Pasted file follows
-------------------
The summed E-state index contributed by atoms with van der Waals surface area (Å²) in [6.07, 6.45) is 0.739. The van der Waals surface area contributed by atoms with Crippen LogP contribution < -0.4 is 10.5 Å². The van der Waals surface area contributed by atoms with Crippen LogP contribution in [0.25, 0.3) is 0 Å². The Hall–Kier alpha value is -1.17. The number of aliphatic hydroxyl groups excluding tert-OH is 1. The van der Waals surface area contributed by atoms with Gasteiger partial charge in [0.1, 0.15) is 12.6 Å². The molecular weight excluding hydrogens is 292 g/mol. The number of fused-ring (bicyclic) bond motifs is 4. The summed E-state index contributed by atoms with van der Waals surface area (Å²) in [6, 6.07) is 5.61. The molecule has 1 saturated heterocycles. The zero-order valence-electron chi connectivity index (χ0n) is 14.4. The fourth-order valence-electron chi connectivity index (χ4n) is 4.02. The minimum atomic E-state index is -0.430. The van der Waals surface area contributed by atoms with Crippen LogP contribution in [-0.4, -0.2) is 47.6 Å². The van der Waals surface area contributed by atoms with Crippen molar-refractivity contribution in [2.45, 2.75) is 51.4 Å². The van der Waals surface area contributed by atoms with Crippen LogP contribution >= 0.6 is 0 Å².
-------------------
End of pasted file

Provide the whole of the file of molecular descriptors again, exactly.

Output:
The summed E-state index contributed by atoms with van der Waals surface area (Å²) in [6.07, 6.45) is 0.739. The van der Waals surface area contributed by atoms with Crippen LogP contribution < -0.4 is 10.5 Å². The van der Waals surface area contributed by atoms with Crippen LogP contribution in [0.25, 0.3) is 0 Å². The Hall–Kier alpha value is -1.17. The number of aliphatic hydroxyl groups excluding tert-OH is 1. The van der Waals surface area contributed by atoms with Gasteiger partial charge in [0.1, 0.15) is 12.6 Å². The molecular weight excluding hydrogens is 292 g/mol. The number of fused-ring (bicyclic) bond motifs is 4. The summed E-state index contributed by atoms with van der Waals surface area (Å²) in [6, 6.07) is 5.61. The molecule has 1 saturated heterocycles. The zero-order valence-electron chi connectivity index (χ0n) is 14.4. The fourth-order valence-electron chi connectivity index (χ4n) is 4.02. The minimum atomic E-state index is -0.430. The van der Waals surface area contributed by atoms with Crippen LogP contribution in [-0.4, -0.2) is 47.6 Å². The van der Waals surface area contributed by atoms with Crippen molar-refractivity contribution in [2.45, 2.75) is 51.4 Å². The van der Waals surface area contributed by atoms with Crippen LogP contribution >= 0.6 is 0 Å².